Sunday, January 15, 2012

Act of Valor: Navy Seals Kick Ass; HOPE4PTSDVETS; Tragedy Assistance Program For Survivors; Vets Career Fair: Hire A Vet Today; Remembering Our Female Veterans; Firefighter Saves 4-Year-Old Boy From Burning Car

"The Only Easy Day Was Yesterday."---Navy Seals

Act of Valor

I'm always hesitant about military films put out by the Hollywood crowd. They have a tendency to portray American troops as either crazy, sinister, guilt-ridden, mistreating civilians or gun toting murderers. But it appears Hollywood got Act of Valor right if we're to believe the early reviews and the trailer. In fact,  the movie originally was intended to be used for recruitment.  According to publicists, the film actually used active Navy SEALS in the film. The film is about a SEAL Team sent to rescue a CIA operative. The operation leads to the discovery of a deadly terrorist plot against the United States. The film opens Feb. 17, 2012.


Hope4PTSDVETS is a non-profit organization founded and developed by veterans for veterans who have PTSD (Post Traumatic Stress Disorder). They've recently announced plans to open up a residential treatment facility that would serve 12 veterans and their families for a 9 day program. Their approach is holistic offering programs in individual and family counseling, meditation, Acupuncture, Equine Therapy and other approaches to treatment. Their main office is located in The Woodlands, Texas. If you are interested in more information, contact: or call 832.231.6690. They also accept donations.

Tragedy Assistance Program For Survivors (TAPS)

TAPS provides ongoing emotional help, hope and healing to all who are grieving the death of a loved one in military service to America. TAPS provides peer-based support, crisis care, casualty casework assistance and grief and trauma resources. For more information contact or call: 800.959.8277.

Veteran Career Fair and Expo: Hire A Hero

The VA is holding a Career Fair and Expo at The Washington D.C. Convention Center on January 18, 2012 from 8:00 a.m. to 7:00 p.m. They are requesting that you bring your proof of military service. These include a DD-214, Guard/Reserve Retirement Orders, Military ID or VIC Card. Go to for more information.

Remembering Our Female Veterans

Did you know there are almost 2 million female veterans today? Many are counted as combat veterans. The VA estimates approximately 40-50,000 women will enlist in the armed services over the next five years. Women, of course, have served with great distinction, honor and heroism for many years. Now many women veterans have returned home with devastating injuries including traumatic brain injuries. They are also returning home with Post Traumatic Stress issues and concerns. Service women, like men, have also sacrificed time with their families. Upon their return, they pick up their lives as wives and mothers. Also, growing numbers of young, female veterans remain jobless. Almost 22% of female veterans who served during both wars were unemployed in December. We must advocate for female veterans as we do for male veterans. And the fact is the Veterans Administration is trying to cope with new demands placed on the system by returning female veterans. For the VA and other support agencies, this is a relatively new phenomena and the numbers are increasing. Female veterans need the same commitment and energy we offer male veterans. It is up to us to honor our returning female veterans and thank them for their service (Untold Story of Female Veterans; USA Today)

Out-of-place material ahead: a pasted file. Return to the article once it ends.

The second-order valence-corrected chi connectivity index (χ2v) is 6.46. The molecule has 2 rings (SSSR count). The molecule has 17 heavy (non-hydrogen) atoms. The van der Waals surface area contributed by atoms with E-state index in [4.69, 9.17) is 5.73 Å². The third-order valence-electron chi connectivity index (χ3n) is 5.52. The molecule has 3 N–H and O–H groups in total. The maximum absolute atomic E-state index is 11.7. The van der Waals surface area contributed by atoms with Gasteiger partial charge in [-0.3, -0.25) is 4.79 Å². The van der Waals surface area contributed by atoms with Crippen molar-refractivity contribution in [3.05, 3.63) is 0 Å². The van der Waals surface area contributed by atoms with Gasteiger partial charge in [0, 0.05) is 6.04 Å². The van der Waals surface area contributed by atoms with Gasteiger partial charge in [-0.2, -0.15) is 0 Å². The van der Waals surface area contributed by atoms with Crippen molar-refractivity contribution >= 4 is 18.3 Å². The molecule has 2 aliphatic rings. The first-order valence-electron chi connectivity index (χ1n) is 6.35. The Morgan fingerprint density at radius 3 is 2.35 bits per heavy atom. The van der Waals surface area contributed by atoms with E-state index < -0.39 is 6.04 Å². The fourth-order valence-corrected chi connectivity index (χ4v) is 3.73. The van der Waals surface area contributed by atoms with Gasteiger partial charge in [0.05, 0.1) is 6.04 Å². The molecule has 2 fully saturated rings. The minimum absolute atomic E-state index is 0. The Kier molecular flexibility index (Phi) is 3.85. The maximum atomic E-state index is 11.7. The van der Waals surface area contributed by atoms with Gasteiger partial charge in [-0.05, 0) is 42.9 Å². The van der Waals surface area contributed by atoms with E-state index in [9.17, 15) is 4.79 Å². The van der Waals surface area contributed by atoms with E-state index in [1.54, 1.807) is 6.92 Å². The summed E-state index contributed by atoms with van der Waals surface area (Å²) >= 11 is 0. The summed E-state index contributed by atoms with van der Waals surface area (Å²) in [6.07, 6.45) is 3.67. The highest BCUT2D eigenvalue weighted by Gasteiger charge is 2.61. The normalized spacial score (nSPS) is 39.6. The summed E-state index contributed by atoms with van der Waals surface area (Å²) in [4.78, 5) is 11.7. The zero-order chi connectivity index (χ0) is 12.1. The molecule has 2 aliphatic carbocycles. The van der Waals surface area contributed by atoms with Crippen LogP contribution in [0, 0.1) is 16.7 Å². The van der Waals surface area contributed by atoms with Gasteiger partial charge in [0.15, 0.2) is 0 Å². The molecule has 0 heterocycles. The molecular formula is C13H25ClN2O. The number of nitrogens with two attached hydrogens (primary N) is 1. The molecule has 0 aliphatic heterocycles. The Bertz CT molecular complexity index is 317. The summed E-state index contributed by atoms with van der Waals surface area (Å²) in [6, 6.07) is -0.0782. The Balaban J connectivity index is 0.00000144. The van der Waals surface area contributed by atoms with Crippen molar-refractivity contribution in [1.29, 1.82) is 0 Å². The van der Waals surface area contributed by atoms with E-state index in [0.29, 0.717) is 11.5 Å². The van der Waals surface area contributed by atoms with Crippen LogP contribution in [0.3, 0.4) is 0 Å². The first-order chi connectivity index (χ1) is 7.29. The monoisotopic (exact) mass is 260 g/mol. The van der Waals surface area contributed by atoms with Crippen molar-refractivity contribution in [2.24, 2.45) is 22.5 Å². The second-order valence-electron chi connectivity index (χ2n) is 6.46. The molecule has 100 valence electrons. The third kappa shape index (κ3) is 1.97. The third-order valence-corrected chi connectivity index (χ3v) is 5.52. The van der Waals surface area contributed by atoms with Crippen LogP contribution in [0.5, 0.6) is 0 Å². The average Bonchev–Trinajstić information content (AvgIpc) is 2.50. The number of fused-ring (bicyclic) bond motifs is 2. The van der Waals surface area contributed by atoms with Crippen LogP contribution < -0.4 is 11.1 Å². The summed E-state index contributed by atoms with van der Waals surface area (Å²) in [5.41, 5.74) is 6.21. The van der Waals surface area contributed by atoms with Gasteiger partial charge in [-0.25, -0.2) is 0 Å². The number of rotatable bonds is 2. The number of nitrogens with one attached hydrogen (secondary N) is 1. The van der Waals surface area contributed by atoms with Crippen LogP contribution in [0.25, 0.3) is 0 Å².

Firefighter Saves 4 Year Old Boy From Burning Car

As a volunteer firefighter, Chris Pratt of Odin, Ill, did what he was trained to do. On his way to work in mid-December of last year, he drove up on a fiery auto crash. He knew he had to act fast and immediately jumped into action. Using a billy club he kept in his SUV, he broke out the windows of the burning vehicle and tried to grab the boy. As he tried to release the boy from his seat belt, Pratt found the the buckle of the child's restraint seat had already melted. He immediately took out a knife he always carries, cut the safety belt and pulled the child out of the car window. The child's pajamas were on fire. Pratt quickly extinguished the flames. Unfortunately, the intense heat from the fire  resulted in the vehicle's gas tank to explode and Pratt was unable to save the child's mother. She died at the scene.

Pratt was also injured. "I have a couple of second degree burns and lost a patch of hair---nothing big," said Pratt who was also treated for smoke inhalation. In 2008, he was honored as Rookie of the Year.

"I didn't do anything that anyone else wouldn't have done," said Pratt playing down his heroism.

So what did you do on your way to work today?
(Evansville Courier)

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